next riding adventure took place in Ireland’s wild west,
the rugged seacoast dubbed “the most Irish part of Ireland”.
Donie O’Sullivan, the garrulous owner of Killarney
Riding Stables, offers a variety of inn-to-inn rides that
last up to six days.
I opted for a day ride along the Ring of Kerry’s
seductive sea. O’Sullivan
expertly selected a horse to fit each of the six riders.
He put a short, inexperienced rider onto a calm
Connemara pony and handed me the reins of
powerful Irish draught.
horses have a long history.
Spanish Arab horses that escaped from shipwrecked
Armada vessels off the Irish coast intermingled with the
original Irish stock, producing the draught, a taller,
faster, and more elegant breed.
placid, big-boned, athletic horses earned their name by
pulling draught beer wagon in the 18th. century.
Before World War II, there were about half a million
of them. With
mechanisation, the horses were not longer needed by farmers,
so they were bred with Thoroughbreds to form Irish hunters.
World War II, older mares were shipped to war-ravaged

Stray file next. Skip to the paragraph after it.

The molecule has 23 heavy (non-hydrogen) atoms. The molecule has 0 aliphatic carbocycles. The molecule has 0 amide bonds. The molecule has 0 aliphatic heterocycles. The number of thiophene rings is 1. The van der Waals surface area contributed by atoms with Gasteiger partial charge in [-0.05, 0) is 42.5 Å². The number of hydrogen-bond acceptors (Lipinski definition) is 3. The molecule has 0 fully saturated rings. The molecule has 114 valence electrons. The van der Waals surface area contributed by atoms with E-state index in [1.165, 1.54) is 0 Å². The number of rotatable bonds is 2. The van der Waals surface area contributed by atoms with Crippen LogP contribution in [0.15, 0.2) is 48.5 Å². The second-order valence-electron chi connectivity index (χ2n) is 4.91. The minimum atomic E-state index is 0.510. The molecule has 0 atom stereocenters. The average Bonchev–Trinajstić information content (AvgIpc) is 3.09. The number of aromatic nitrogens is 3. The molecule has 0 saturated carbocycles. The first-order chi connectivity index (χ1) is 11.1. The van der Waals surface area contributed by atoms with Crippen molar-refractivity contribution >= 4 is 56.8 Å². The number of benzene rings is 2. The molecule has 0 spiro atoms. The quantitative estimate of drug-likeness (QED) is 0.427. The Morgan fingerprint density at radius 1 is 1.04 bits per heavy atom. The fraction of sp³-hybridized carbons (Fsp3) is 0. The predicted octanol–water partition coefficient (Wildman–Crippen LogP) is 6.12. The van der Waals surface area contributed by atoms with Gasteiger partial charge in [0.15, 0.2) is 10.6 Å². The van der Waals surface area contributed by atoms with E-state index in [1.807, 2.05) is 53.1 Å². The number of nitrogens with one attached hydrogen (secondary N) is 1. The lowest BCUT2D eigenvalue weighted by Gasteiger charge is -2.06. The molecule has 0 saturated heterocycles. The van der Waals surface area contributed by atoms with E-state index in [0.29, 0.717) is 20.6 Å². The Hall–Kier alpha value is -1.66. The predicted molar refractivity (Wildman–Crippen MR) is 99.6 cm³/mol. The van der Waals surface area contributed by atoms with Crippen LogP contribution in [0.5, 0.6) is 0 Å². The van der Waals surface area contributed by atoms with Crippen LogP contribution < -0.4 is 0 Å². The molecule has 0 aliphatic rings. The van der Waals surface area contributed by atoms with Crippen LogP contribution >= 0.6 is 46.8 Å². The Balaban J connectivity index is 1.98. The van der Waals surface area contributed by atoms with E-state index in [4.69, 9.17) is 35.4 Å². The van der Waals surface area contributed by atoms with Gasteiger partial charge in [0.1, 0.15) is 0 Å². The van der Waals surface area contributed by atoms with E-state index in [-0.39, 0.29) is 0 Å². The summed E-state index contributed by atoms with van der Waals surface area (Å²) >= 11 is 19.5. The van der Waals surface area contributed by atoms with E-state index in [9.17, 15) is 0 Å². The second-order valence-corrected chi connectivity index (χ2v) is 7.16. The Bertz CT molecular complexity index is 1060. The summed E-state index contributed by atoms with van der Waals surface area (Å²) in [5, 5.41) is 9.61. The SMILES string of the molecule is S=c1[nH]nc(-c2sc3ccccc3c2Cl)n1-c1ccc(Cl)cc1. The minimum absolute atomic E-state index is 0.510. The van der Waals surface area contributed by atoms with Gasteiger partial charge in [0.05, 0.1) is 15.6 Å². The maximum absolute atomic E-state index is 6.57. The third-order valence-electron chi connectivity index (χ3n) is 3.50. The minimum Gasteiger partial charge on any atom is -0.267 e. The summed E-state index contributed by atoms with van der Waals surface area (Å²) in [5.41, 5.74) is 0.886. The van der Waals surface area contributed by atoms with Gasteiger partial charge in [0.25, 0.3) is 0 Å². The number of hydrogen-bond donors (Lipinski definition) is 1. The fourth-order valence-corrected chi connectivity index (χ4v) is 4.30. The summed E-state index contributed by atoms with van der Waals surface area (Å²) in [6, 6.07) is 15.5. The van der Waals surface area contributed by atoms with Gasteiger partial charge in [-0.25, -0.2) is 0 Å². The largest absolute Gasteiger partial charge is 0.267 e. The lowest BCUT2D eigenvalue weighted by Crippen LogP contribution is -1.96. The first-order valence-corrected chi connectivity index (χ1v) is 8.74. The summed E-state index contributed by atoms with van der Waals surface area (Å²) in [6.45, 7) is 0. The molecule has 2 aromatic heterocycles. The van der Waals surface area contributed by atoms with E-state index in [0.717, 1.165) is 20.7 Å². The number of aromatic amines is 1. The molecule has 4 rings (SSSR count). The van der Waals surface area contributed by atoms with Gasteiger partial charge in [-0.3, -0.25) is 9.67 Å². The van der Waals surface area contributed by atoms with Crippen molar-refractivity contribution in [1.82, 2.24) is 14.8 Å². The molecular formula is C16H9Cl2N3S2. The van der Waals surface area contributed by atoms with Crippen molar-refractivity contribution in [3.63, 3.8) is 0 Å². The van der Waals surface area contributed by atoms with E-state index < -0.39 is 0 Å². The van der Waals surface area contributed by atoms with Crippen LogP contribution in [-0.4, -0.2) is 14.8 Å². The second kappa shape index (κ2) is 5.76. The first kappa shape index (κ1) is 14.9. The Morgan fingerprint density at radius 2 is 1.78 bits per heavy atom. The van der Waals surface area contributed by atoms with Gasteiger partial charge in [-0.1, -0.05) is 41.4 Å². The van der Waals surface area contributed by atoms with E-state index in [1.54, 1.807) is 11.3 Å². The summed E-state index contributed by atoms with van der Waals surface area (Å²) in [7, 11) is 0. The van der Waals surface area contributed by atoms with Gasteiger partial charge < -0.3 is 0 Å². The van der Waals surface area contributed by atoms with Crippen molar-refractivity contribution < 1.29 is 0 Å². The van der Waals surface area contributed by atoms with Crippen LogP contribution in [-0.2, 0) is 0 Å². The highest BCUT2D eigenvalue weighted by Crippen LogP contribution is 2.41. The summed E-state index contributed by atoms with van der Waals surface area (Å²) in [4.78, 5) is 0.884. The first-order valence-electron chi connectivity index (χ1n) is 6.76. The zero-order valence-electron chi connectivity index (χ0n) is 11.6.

France and Belgium for human consumption.
Today, only 836 registered pure-blood Irish draught
mares and 99 stallions exist in the world, according to
the Irish Horse Board.
one draught stallion lives in the United States (its owner,
Jim McGinty of Houston, sells vials of its semen for $1000
and guarantees a live foal birth).
There are only three draught mares in the United
States, one of which is owned by Martha Dupont, of Dupont
Fortunately, the Irish government is now attempting
to save the breed.
our day trip with O’Sullivan, we trotted down country
lanes in the picturesque fishing village of Waterville
(pop.440), where life still unfolds at a gentle pace.
This was the setting for Ryans Daughter, and O’Sullivan
and some of his horses were extras in the film.
we arrived on a deserted beach, Pepsi went at a full gallop.
the backdrop was dramatic: Seagulls dive-bombed
the gray waves of the Atlantic, which pounded relentlessly.
With a little encouragement, Pepsi surged ahead
of the other horses to race through the crashing waves.
It was a wild ride.
Killarney Riding Stables,